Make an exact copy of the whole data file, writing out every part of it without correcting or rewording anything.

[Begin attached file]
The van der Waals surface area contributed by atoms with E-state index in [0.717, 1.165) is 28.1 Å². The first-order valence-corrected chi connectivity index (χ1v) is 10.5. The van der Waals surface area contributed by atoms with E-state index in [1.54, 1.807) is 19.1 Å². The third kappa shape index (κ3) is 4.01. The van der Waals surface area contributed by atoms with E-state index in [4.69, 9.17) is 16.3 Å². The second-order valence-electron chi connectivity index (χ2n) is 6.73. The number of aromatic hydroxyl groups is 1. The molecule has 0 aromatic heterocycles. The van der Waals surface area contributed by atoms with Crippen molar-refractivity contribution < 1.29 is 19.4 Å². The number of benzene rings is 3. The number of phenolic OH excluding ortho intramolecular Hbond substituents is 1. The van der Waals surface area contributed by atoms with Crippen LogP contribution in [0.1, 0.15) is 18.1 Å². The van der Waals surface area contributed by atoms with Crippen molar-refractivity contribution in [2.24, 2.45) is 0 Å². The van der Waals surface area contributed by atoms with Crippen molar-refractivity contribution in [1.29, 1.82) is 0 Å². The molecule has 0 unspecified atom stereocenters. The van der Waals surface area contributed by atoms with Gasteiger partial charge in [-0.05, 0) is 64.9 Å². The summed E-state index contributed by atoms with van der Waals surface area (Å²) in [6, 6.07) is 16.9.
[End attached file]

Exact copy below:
The van der Waals surface area contributed by atoms with E-state index in [0.717, 1.165) is 28.1 Å². The first-order valence-corrected chi connectivity index (χ1v) is 10.5. The van der Waals surface area contributed by atoms with E-state index in [1.54, 1.807) is 19.1 Å². The third kappa shape index (κ3) is 4.01. The van der Waals surface area contributed by atoms with E-state index in [4.69, 9.17) is 16.3 Å². The second-order valence-electron chi connectivity index (χ2n) is 6.73. The number of aromatic hydroxyl groups is 1. The molecule has 0 aromatic heterocycles. The van der Waals surface area contributed by atoms with Crippen molar-refractivity contribution < 1.29 is 19.4 Å². The number of benzene rings is 3. The number of phenolic OH excluding ortho intramolecular Hbond substituents is 1. The van der Waals surface area contributed by atoms with Crippen LogP contribution in [0.1, 0.15) is 18.1 Å². The van der Waals surface area contributed by atoms with Crippen molar-refractivity contribution in [2.24, 2.45) is 0 Å². The van der Waals surface area contributed by atoms with Crippen molar-refractivity contribution in [1.29, 1.82) is 0 Å². The molecule has 0 unspecified atom stereocenters. The van der Waals surface area contributed by atoms with Gasteiger partial charge in [-0.05, 0) is 64.9 Å². The summed E-state index contributed by atoms with van der Waals surface area (Å²) in [6, 6.07) is 16.9.